"We leave next week. We’ll be gone over a year.”

Hugh moved his shoulders.

“Oh, well,” he insisted, smiling at her. “You’ll come back. Won’t you?”

“Certainly.” She smiled too. She patted his knee and stood up. “Certainly I ’ll come back. But not to you.”

She went slowly to the door and through it, not looking back. He did not follow her. He did not move.

IN THE library they were having something to drink. Joe Hitchcock raised his glass to Sara as she came in.

“Here’s our Mona Lisa,” he said. “What’ve you been doing, my girl? You look like the high priestess of somethingor-other.”

Sara smiled vaguely. She saw that Margaret had come downstairs at last and was listening to Merrick Davis, who leaned above her chair. Margaret looked up sharply as Joe spoke and her keen brown eyes met Sara’s. “What is it?” her eyes asked. But she only said:

“Give the child a drink, somebody."

Sara said:

"I could do with one.”

Margaret would be pleased, she knew. That was something. She would tell her presently. But not yet. Not quite yet. First she had to pierce this numb emptiness inside her.

“Luncheon,” Margaret said as a servant appeared. “Merrick, will you round up the strays?”

They went in. Hugh was only a moment late. He was very gay and entertaining throughout the meal.

The rest of that day was strange. After luncheon Hugh said:

“Marcia, I'm restless. You and 1 are going for a spin. Come on.”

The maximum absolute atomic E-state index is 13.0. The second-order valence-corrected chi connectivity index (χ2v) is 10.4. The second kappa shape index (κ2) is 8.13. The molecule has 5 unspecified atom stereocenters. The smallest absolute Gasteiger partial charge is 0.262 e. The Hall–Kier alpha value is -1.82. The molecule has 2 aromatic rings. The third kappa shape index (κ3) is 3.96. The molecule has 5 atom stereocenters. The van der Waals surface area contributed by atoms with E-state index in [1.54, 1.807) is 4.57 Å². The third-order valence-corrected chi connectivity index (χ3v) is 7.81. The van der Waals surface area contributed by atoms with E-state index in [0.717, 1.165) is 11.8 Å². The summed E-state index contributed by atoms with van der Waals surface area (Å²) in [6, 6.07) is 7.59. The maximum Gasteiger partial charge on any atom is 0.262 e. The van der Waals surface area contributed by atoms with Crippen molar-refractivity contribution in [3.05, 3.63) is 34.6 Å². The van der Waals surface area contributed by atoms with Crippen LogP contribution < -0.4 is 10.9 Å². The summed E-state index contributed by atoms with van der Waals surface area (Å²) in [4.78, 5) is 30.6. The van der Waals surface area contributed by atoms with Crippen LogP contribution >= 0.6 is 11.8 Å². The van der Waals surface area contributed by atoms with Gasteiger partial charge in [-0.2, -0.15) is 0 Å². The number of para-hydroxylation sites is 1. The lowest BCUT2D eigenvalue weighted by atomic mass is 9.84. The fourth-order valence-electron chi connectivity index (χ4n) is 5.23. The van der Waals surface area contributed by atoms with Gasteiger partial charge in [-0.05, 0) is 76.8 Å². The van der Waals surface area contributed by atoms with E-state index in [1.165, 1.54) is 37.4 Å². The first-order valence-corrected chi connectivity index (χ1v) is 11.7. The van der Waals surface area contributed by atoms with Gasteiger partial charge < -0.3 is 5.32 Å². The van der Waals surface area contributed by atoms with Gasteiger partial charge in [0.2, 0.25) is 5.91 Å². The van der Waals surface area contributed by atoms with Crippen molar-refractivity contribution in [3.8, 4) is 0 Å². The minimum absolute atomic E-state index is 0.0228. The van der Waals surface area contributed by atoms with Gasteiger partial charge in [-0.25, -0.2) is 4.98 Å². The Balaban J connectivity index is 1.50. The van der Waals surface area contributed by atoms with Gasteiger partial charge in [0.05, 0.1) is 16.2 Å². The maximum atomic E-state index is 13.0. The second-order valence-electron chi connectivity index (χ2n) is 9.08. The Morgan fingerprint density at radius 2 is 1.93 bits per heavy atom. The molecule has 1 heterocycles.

They di sap ¡wared together. Tommy Haines trailing behind them, muttering vaguely about the rumble seat. Sara saw them go. She felt nothing. Later, when the otliers had drifted off in various directions, she evaded Margaret, put on a beret and a leather jacket and went for a walk.

That was it. she told herself, climbing the hill behind the house. That was the queer thing. She felt nothing. Deliberately she thought of Hugh, of his smile and his voice, and the gay. ridiculous things it had said to her. She remembered drives with him and little dinners and long talks which were brilliant and penetrating so long as they remained unipersonal. But nothing happened to her. It was as if she moved behind glass, aware of everything but untouched by it. There should be pain, she thought. There would certainly be pain later. She kept exacting it and fearing it. and watching her own reactions through that glass.

The hill was high and she climbed to its I top. She could see other hills from there j and valleys, and the house spread out in ! the shape of a big L. straight below. I Everywhere the country blazed with autumn. The fields were yellow and some of them red. where sorrel grass grew. The , trees were yellow and red, too. It was all in a high key, strong and staccato in the bright air. She wished Hugh could see it. Then she caught herself. Hugh would say : j